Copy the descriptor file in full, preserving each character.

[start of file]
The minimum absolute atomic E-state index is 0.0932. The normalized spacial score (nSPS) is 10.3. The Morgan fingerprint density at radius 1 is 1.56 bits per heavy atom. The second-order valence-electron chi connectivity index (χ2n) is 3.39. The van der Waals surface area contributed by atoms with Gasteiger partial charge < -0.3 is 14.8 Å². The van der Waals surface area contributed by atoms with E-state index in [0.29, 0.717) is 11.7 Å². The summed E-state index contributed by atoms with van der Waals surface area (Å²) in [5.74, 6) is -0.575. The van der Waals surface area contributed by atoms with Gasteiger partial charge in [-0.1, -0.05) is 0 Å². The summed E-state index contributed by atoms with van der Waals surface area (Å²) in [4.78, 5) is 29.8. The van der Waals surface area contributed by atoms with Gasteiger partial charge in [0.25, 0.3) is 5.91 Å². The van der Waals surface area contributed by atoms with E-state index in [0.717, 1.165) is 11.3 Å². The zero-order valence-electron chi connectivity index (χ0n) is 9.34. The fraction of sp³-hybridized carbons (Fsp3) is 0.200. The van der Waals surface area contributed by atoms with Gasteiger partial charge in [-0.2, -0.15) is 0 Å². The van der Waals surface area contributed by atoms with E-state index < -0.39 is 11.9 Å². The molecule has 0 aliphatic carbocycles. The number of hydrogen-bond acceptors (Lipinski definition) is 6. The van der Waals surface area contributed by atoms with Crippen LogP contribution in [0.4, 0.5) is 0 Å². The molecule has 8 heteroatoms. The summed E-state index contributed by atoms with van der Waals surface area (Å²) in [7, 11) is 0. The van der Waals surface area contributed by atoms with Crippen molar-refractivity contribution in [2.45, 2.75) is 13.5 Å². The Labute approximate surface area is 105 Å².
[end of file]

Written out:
The minimum absolute atomic E-state index is 0.0932. The normalized spacial score (nSPS) is 10.3. The Morgan fingerprint density at radius 1 is 1.56 bits per heavy atom. The second-order valence-electron chi connectivity index (χ2n) is 3.39. The van der Waals surface area contributed by atoms with Gasteiger partial charge < -0.3 is 14.8 Å². The van der Waals surface area contributed by atoms with E-state index in [0.29, 0.717) is 11.7 Å². The summed E-state index contributed by atoms with van der Waals surface area (Å²) in [5.74, 6) is -0.575. The van der Waals surface area contributed by atoms with Gasteiger partial charge in [-0.1, -0.05) is 0 Å². The summed E-state index contributed by atoms with van der Waals surface area (Å²) in [4.78, 5) is 29.8. The van der Waals surface area contributed by atoms with Gasteiger partial charge in [0.25, 0.3) is 5.91 Å². The van der Waals surface area contributed by atoms with E-state index in [0.717, 1.165) is 11.3 Å². The zero-order valence-electron chi connectivity index (χ0n) is 9.34. The fraction of sp³-hybridized carbons (Fsp3) is 0.200. The van der Waals surface area contributed by atoms with Gasteiger partial charge in [-0.2, -0.15) is 0 Å². The van der Waals surface area contributed by atoms with E-state index < -0.39 is 11.9 Å². The molecule has 0 aliphatic carbocycles. The number of hydrogen-bond acceptors (Lipinski definition) is 6. The van der Waals surface area contributed by atoms with Crippen LogP contribution in [0.4, 0.5) is 0 Å². The molecule has 8 heteroatoms. The summed E-state index contributed by atoms with van der Waals surface area (Å²) in [7, 11) is 0. The van der Waals surface area contributed by atoms with Crippen molar-refractivity contribution in [2.45, 2.75) is 13.5 Å². The Labute approximate surface area is 105 Å².